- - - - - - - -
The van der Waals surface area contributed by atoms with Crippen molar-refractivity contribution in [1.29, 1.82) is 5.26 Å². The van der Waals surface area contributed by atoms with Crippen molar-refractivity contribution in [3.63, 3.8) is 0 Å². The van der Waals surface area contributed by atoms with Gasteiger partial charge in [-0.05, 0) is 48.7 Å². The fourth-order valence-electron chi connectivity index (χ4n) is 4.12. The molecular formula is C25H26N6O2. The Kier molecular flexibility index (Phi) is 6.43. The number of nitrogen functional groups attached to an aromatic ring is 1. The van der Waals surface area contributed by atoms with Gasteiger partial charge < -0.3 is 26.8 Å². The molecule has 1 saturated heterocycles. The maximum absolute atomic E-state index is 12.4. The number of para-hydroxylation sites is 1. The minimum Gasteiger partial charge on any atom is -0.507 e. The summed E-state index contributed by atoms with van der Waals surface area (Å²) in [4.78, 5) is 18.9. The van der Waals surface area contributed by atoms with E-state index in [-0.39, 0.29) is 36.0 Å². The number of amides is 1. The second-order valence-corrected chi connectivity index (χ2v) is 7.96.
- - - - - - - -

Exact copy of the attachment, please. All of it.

The van der Waals surface area contributed by atoms with Crippen molar-refractivity contribution in [1.29, 1.82) is 5.26 Å². The van der Waals surface area contributed by atoms with Crippen molar-refractivity contribution in [3.63, 3.8) is 0 Å². The van der Waals surface area contributed by atoms with Gasteiger partial charge in [-0.05, 0) is 48.7 Å². The fourth-order valence-electron chi connectivity index (χ4n) is 4.12. The molecular formula is C25H26N6O2. The Kier molecular flexibility index (Phi) is 6.43. The number of nitrogen functional groups attached to an aromatic ring is 1. The van der Waals surface area contributed by atoms with Gasteiger partial charge < -0.3 is 26.8 Å². The molecule has 1 saturated heterocycles. The maximum absolute atomic E-state index is 12.4. The number of para-hydroxylation sites is 1. The minimum Gasteiger partial charge on any atom is -0.507 e. The summed E-state index contributed by atoms with van der Waals surface area (Å²) in [4.78, 5) is 18.9. The van der Waals surface area contributed by atoms with E-state index in [-0.39, 0.29) is 36.0 Å². The number of amides is 1. The second-order valence-corrected chi connectivity index (χ2v) is 7.96.